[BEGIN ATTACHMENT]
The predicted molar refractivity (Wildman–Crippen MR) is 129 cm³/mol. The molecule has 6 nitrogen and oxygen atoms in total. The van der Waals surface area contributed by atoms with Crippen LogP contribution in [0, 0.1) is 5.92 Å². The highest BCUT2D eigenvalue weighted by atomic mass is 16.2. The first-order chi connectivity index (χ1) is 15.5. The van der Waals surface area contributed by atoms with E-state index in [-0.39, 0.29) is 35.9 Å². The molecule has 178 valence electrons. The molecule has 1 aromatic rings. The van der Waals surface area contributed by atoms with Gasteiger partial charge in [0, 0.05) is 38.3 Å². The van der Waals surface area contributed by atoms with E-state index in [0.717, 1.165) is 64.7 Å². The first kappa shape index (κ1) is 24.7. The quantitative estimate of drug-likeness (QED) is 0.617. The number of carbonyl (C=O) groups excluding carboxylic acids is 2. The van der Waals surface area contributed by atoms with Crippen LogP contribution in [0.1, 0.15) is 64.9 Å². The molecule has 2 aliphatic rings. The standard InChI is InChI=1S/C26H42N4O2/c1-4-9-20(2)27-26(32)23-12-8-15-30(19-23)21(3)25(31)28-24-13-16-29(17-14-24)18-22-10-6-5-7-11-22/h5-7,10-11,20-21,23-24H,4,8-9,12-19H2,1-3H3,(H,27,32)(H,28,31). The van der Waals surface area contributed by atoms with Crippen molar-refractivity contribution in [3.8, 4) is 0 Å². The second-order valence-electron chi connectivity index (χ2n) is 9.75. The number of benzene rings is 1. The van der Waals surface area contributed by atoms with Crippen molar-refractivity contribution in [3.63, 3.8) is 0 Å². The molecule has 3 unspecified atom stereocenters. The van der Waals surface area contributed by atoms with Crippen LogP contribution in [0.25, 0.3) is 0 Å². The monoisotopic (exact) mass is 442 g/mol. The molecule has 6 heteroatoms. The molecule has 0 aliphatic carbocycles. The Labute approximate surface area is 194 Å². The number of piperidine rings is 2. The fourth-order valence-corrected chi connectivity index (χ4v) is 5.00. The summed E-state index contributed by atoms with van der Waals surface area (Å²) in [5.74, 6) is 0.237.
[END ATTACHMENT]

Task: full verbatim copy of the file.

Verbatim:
The predicted molar refractivity (Wildman–Crippen MR) is 129 cm³/mol. The molecule has 6 nitrogen and oxygen atoms in total. The van der Waals surface area contributed by atoms with Crippen LogP contribution in [0, 0.1) is 5.92 Å². The highest BCUT2D eigenvalue weighted by atomic mass is 16.2. The first-order chi connectivity index (χ1) is 15.5. The van der Waals surface area contributed by atoms with E-state index in [-0.39, 0.29) is 35.9 Å². The molecule has 178 valence electrons. The molecule has 1 aromatic rings. The van der Waals surface area contributed by atoms with Gasteiger partial charge in [0, 0.05) is 38.3 Å². The van der Waals surface area contributed by atoms with E-state index in [0.717, 1.165) is 64.7 Å². The first kappa shape index (κ1) is 24.7. The quantitative estimate of drug-likeness (QED) is 0.617. The number of carbonyl (C=O) groups excluding carboxylic acids is 2. The van der Waals surface area contributed by atoms with Crippen LogP contribution in [0.1, 0.15) is 64.9 Å². The molecule has 2 aliphatic rings. The standard InChI is InChI=1S/C26H42N4O2/c1-4-9-20(2)27-26(32)23-12-8-15-30(19-23)21(3)25(31)28-24-13-16-29(17-14-24)18-22-10-6-5-7-11-22/h5-7,10-11,20-21,23-24H,4,8-9,12-19H2,1-3H3,(H,27,32)(H,28,31). The van der Waals surface area contributed by atoms with Crippen molar-refractivity contribution in [3.8, 4) is 0 Å². The second-order valence-electron chi connectivity index (χ2n) is 9.75. The number of benzene rings is 1. The van der Waals surface area contributed by atoms with Crippen molar-refractivity contribution in [3.63, 3.8) is 0 Å². The molecule has 3 unspecified atom stereocenters. The van der Waals surface area contributed by atoms with Crippen LogP contribution in [0.25, 0.3) is 0 Å². The monoisotopic (exact) mass is 442 g/mol. The molecule has 6 heteroatoms. The molecule has 0 aliphatic carbocycles. The Labute approximate surface area is 194 Å². The number of piperidine rings is 2. The fourth-order valence-corrected chi connectivity index (χ4v) is 5.00. The summed E-state index contributed by atoms with van der Waals surface area (Å²) in [5.74, 6) is 0.237.